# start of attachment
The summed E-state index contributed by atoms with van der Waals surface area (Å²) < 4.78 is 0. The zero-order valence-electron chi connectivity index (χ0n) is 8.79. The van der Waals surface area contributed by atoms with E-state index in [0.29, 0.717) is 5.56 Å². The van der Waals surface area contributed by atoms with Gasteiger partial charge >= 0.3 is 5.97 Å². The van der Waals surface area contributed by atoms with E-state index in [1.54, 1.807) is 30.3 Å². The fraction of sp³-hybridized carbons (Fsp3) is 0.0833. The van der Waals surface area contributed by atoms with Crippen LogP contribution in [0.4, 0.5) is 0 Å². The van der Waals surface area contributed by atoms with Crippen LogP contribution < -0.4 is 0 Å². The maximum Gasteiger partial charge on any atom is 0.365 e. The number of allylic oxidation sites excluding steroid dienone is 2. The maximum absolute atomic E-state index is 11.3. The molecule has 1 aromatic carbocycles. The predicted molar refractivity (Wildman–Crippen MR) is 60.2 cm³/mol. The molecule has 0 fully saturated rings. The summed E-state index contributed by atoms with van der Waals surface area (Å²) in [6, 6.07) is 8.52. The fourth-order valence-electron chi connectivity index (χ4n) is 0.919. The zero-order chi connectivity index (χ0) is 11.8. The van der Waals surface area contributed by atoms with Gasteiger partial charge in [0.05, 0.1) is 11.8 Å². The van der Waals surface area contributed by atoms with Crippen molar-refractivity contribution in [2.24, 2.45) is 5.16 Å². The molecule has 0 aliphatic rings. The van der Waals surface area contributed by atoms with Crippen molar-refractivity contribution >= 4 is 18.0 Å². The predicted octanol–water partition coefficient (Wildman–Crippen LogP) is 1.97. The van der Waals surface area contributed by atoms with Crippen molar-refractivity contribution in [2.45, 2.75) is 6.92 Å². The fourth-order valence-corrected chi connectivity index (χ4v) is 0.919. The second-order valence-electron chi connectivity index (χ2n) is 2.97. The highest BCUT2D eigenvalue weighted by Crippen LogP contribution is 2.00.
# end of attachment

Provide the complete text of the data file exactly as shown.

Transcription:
The summed E-state index contributed by atoms with van der Waals surface area (Å²) < 4.78 is 0. The zero-order valence-electron chi connectivity index (χ0n) is 8.79. The van der Waals surface area contributed by atoms with E-state index in [0.29, 0.717) is 5.56 Å². The van der Waals surface area contributed by atoms with Gasteiger partial charge >= 0.3 is 5.97 Å². The van der Waals surface area contributed by atoms with E-state index in [1.54, 1.807) is 30.3 Å². The fraction of sp³-hybridized carbons (Fsp3) is 0.0833. The van der Waals surface area contributed by atoms with Crippen LogP contribution in [0.4, 0.5) is 0 Å². The van der Waals surface area contributed by atoms with Crippen LogP contribution < -0.4 is 0 Å². The maximum Gasteiger partial charge on any atom is 0.365 e. The number of allylic oxidation sites excluding steroid dienone is 2. The maximum absolute atomic E-state index is 11.3. The molecule has 1 aromatic carbocycles. The predicted molar refractivity (Wildman–Crippen MR) is 60.2 cm³/mol. The molecule has 0 fully saturated rings. The summed E-state index contributed by atoms with van der Waals surface area (Å²) in [6, 6.07) is 8.52. The fourth-order valence-electron chi connectivity index (χ4n) is 0.919. The zero-order chi connectivity index (χ0) is 11.8. The van der Waals surface area contributed by atoms with Gasteiger partial charge in [0.05, 0.1) is 11.8 Å². The van der Waals surface area contributed by atoms with Crippen molar-refractivity contribution in [2.24, 2.45) is 5.16 Å². The molecule has 0 aliphatic rings. The van der Waals surface area contributed by atoms with Crippen molar-refractivity contribution >= 4 is 18.0 Å². The predicted octanol–water partition coefficient (Wildman–Crippen LogP) is 1.97. The van der Waals surface area contributed by atoms with Crippen molar-refractivity contribution in [2.45, 2.75) is 6.92 Å². The fourth-order valence-corrected chi connectivity index (χ4v) is 0.919. The second-order valence-electron chi connectivity index (χ2n) is 2.97. The highest BCUT2D eigenvalue weighted by Crippen LogP contribution is 2.00.